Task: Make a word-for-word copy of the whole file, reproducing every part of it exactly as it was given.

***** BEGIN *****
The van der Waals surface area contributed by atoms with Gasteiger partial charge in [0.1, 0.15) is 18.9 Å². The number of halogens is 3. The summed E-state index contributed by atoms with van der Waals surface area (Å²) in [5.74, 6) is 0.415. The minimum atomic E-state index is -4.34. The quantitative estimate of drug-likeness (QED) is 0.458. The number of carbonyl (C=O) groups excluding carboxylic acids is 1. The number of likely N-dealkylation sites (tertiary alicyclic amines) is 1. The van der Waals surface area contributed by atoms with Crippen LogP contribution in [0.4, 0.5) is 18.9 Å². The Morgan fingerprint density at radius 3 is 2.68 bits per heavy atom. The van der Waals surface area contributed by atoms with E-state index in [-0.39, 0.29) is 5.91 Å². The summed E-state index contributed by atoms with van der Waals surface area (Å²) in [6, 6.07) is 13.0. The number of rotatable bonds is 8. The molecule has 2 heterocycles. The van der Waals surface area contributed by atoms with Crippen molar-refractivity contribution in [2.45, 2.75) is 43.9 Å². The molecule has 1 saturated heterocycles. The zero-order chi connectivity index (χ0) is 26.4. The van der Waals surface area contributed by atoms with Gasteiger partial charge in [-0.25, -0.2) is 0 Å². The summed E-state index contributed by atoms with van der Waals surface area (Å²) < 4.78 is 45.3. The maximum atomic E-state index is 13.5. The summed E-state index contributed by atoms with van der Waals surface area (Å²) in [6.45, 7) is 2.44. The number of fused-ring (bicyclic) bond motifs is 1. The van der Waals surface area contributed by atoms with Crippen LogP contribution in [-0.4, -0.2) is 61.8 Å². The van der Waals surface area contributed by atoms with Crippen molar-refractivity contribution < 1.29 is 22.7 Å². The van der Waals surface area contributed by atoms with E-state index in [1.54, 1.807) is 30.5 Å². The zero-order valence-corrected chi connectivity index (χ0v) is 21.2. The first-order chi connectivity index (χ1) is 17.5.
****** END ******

The van der Waals surface area contributed by atoms with Gasteiger partial charge in [0.1, 0.15) is 18.9 Å². The number of halogens is 3. The summed E-state index contributed by atoms with van der Waals surface area (Å²) in [5.74, 6) is 0.415. The minimum atomic E-state index is -4.34. The quantitative estimate of drug-likeness (QED) is 0.458. The number of carbonyl (C=O) groups excluding carboxylic acids is 1. The number of likely N-dealkylation sites (tertiary alicyclic amines) is 1. The van der Waals surface area contributed by atoms with Crippen LogP contribution in [0.4, 0.5) is 18.9 Å². The Morgan fingerprint density at radius 3 is 2.68 bits per heavy atom. The van der Waals surface area contributed by atoms with E-state index in [-0.39, 0.29) is 5.91 Å². The summed E-state index contributed by atoms with van der Waals surface area (Å²) in [6, 6.07) is 13.0. The number of rotatable bonds is 8. The molecule has 2 heterocycles. The van der Waals surface area contributed by atoms with Crippen molar-refractivity contribution in [2.45, 2.75) is 43.9 Å². The molecule has 1 saturated heterocycles. The zero-order chi connectivity index (χ0) is 26.4. The van der Waals surface area contributed by atoms with Gasteiger partial charge in [-0.25, -0.2) is 0 Å². The summed E-state index contributed by atoms with van der Waals surface area (Å²) < 4.78 is 45.3. The maximum atomic E-state index is 13.5. The summed E-state index contributed by atoms with van der Waals surface area (Å²) in [6.45, 7) is 2.44. The number of fused-ring (bicyclic) bond motifs is 1. The van der Waals surface area contributed by atoms with Crippen LogP contribution in [-0.4, -0.2) is 61.8 Å². The van der Waals surface area contributed by atoms with Crippen molar-refractivity contribution < 1.29 is 22.7 Å². The van der Waals surface area contributed by atoms with E-state index in [1.54, 1.807) is 30.5 Å². The zero-order valence-corrected chi connectivity index (χ0v) is 21.2. The first-order chi connectivity index (χ1) is 17.5.